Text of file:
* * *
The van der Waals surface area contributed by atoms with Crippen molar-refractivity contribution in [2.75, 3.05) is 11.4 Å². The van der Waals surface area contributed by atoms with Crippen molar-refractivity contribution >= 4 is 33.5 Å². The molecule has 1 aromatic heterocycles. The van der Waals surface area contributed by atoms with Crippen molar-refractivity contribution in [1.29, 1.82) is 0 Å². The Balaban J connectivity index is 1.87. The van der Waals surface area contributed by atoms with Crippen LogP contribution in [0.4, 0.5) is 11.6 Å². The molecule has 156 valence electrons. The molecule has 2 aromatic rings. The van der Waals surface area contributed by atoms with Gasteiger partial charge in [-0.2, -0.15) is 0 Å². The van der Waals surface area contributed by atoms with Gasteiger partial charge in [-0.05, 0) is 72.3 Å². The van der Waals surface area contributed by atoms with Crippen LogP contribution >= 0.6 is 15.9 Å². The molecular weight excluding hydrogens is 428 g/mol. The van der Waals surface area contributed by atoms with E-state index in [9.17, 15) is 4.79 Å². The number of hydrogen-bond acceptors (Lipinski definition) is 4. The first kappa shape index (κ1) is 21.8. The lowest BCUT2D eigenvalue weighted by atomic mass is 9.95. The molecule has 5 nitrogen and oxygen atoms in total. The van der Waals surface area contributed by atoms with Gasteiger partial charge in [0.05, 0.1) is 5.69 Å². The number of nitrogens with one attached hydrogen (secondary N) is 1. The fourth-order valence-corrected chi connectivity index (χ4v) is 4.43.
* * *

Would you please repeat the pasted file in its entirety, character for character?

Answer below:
The van der Waals surface area contributed by atoms with Crippen molar-refractivity contribution in [2.75, 3.05) is 11.4 Å². The van der Waals surface area contributed by atoms with Crippen molar-refractivity contribution >= 4 is 33.5 Å². The molecule has 1 aromatic heterocycles. The van der Waals surface area contributed by atoms with Crippen molar-refractivity contribution in [1.29, 1.82) is 0 Å². The Balaban J connectivity index is 1.87. The van der Waals surface area contributed by atoms with Crippen LogP contribution in [0.4, 0.5) is 11.6 Å². The molecule has 156 valence electrons. The molecule has 2 aromatic rings. The van der Waals surface area contributed by atoms with Gasteiger partial charge in [-0.2, -0.15) is 0 Å². The van der Waals surface area contributed by atoms with Gasteiger partial charge in [-0.05, 0) is 72.3 Å². The van der Waals surface area contributed by atoms with Crippen LogP contribution >= 0.6 is 15.9 Å². The molecular weight excluding hydrogens is 428 g/mol. The van der Waals surface area contributed by atoms with E-state index in [9.17, 15) is 4.79 Å². The number of hydrogen-bond acceptors (Lipinski definition) is 4. The first kappa shape index (κ1) is 21.8. The lowest BCUT2D eigenvalue weighted by atomic mass is 9.95. The molecule has 5 nitrogen and oxygen atoms in total. The van der Waals surface area contributed by atoms with Gasteiger partial charge in [0.05, 0.1) is 5.69 Å². The number of nitrogens with one attached hydrogen (secondary N) is 1. The fourth-order valence-corrected chi connectivity index (χ4v) is 4.43.